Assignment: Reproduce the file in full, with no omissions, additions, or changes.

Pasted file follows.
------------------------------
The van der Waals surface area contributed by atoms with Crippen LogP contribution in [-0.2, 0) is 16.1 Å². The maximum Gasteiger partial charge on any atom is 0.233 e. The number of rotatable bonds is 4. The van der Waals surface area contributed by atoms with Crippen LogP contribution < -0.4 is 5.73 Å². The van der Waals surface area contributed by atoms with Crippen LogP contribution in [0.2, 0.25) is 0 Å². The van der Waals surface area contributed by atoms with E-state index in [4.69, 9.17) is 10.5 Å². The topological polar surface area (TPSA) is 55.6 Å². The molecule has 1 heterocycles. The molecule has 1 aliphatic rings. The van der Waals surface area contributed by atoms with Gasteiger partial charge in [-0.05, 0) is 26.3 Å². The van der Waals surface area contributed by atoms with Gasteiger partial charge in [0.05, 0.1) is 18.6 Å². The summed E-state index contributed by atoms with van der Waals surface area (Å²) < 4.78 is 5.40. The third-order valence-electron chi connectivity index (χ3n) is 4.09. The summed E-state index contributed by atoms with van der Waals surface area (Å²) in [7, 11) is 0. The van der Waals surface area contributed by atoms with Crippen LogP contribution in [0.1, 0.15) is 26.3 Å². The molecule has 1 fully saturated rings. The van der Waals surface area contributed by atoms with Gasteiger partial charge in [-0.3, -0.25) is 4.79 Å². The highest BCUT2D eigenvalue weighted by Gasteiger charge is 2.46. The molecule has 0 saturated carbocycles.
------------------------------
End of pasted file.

The van der Waals surface area contributed by atoms with Crippen LogP contribution in [-0.2, 0) is 16.1 Å². The maximum Gasteiger partial charge on any atom is 0.233 e. The number of rotatable bonds is 4. The van der Waals surface area contributed by atoms with Crippen LogP contribution < -0.4 is 5.73 Å². The van der Waals surface area contributed by atoms with Crippen LogP contribution in [0.2, 0.25) is 0 Å². The van der Waals surface area contributed by atoms with E-state index in [4.69, 9.17) is 10.5 Å². The topological polar surface area (TPSA) is 55.6 Å². The molecule has 1 heterocycles. The molecule has 1 aliphatic rings. The van der Waals surface area contributed by atoms with Gasteiger partial charge in [-0.05, 0) is 26.3 Å². The van der Waals surface area contributed by atoms with Gasteiger partial charge in [0.05, 0.1) is 18.6 Å². The summed E-state index contributed by atoms with van der Waals surface area (Å²) < 4.78 is 5.40. The third-order valence-electron chi connectivity index (χ3n) is 4.09. The summed E-state index contributed by atoms with van der Waals surface area (Å²) in [7, 11) is 0. The van der Waals surface area contributed by atoms with Crippen LogP contribution in [0.1, 0.15) is 26.3 Å². The molecule has 1 fully saturated rings. The van der Waals surface area contributed by atoms with Gasteiger partial charge in [-0.3, -0.25) is 4.79 Å². The highest BCUT2D eigenvalue weighted by Gasteiger charge is 2.46. The molecule has 0 saturated carbocycles.